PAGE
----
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As International Human Rights Day comes, it is tempting to write about Nelson Mandela. His passing signals the loss of one of the great leaders of all time, and his life story is one of the most inspiring imaginable. But there have been many, many people who have written great things about this great man, often in ways far superior than I could ever do. Suffice to say, he was a complex man, in a complicated time, who worked tirelessly towards making his country, and the world, a better place. Definitely a model for what a proper Statesman should be. I highly recommend reading ALL the articles about him, and getting a full picture of his life, accomplishments, and controversies.

But, I am not going to write about Nelson Mandela.

Mandela certainly was a champion of human rights, but this day celebrates human rights, not individuals. My question, though, is how do you celebrate human rights? You can commemorate and memorialize an individual for his work, life, and achievements. Can you do the same thing for human rights? Should you?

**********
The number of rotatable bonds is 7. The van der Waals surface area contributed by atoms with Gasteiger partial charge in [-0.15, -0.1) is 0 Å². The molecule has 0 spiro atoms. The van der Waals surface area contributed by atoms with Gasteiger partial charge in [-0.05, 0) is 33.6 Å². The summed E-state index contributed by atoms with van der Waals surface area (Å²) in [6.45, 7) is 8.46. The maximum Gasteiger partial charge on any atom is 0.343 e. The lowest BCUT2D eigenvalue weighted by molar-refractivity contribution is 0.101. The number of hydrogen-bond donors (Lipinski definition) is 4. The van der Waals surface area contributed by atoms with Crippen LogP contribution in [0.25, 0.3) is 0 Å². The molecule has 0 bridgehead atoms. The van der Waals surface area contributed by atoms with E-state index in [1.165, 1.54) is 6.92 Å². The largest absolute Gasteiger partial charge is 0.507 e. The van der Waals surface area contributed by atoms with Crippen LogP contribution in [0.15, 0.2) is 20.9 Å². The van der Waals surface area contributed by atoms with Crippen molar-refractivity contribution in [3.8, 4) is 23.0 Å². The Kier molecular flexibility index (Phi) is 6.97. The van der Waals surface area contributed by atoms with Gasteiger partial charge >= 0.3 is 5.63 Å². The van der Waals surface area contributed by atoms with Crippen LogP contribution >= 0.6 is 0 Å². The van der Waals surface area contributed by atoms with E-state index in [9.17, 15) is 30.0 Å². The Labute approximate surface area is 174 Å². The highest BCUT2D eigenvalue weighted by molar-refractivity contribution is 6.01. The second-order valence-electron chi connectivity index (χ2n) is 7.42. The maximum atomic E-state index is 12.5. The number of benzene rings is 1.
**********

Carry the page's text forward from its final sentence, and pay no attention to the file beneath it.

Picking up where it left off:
Our focus, so often, is on how human rights have been violated, how individuals and groups have been persecuted, and, occasionally, how largely people have protested. It would be tempting to look at some of the major protests, or individuals like Malala as human rights inspirations. Of course, in many respects, they are. But, they are also individuals or events that occur under circumstances of extreme oppression, poverty, or other social ills. For example, the Office of the High Commissioner for Human Rights is celebrating its 20th Anniversary on this day – Look at the picture they’ve chosen to represent their anniversary celebrations.

This year, I think it’s important to make a conscientious effort to remember that Human Rights are not simply a bare minimum standard for human survival. Something like Universal Primary Education is not an accomplishment, it’s an expectation. An entitlement, even.

Human Rights Day, then, is not about celebration. It’s about Remembrance – taking time to understand and reflect on the severity and number of failures that there have been. And it’s about Resolution – taking time to commit and dedicate ourselves to the idea that Human Rights are more than just tools to fight oppression. They are the signposts towards human flourishing, towards a better world.

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